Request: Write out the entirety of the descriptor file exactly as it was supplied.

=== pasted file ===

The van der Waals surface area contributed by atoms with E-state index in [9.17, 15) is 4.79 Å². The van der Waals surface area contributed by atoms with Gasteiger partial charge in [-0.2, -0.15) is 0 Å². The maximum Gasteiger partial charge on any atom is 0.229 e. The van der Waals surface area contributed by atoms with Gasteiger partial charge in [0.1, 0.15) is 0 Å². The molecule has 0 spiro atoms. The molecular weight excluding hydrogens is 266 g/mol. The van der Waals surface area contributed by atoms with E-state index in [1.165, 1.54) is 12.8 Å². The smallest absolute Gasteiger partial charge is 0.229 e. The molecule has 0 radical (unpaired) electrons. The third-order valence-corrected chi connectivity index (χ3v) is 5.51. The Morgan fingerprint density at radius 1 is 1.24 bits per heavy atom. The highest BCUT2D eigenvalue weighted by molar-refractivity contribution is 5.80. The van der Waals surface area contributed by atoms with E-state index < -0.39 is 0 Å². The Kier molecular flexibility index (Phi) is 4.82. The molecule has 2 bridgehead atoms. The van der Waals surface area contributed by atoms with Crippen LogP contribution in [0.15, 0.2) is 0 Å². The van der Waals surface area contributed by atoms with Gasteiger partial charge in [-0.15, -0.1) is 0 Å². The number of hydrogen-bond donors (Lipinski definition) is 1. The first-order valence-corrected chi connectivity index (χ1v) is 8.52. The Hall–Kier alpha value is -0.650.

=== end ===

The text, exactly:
The van der Waals surface area contributed by atoms with E-state index in [9.17, 15) is 4.79 Å². The van der Waals surface area contributed by atoms with Gasteiger partial charge in [-0.2, -0.15) is 0 Å². The maximum Gasteiger partial charge on any atom is 0.229 e. The van der Waals surface area contributed by atoms with Gasteiger partial charge in [0.1, 0.15) is 0 Å². The molecule has 0 spiro atoms. The molecular weight excluding hydrogens is 266 g/mol. The van der Waals surface area contributed by atoms with E-state index in [1.165, 1.54) is 12.8 Å². The smallest absolute Gasteiger partial charge is 0.229 e. The molecule has 0 radical (unpaired) electrons. The third-order valence-corrected chi connectivity index (χ3v) is 5.51. The Morgan fingerprint density at radius 1 is 1.24 bits per heavy atom. The highest BCUT2D eigenvalue weighted by molar-refractivity contribution is 5.80. The van der Waals surface area contributed by atoms with E-state index < -0.39 is 0 Å². The Kier molecular flexibility index (Phi) is 4.82. The molecule has 2 bridgehead atoms. The van der Waals surface area contributed by atoms with Crippen LogP contribution in [0.15, 0.2) is 0 Å². The van der Waals surface area contributed by atoms with Gasteiger partial charge in [-0.15, -0.1) is 0 Å². The number of hydrogen-bond donors (Lipinski definition) is 1. The first-order valence-corrected chi connectivity index (χ1v) is 8.52. The Hall–Kier alpha value is -0.650.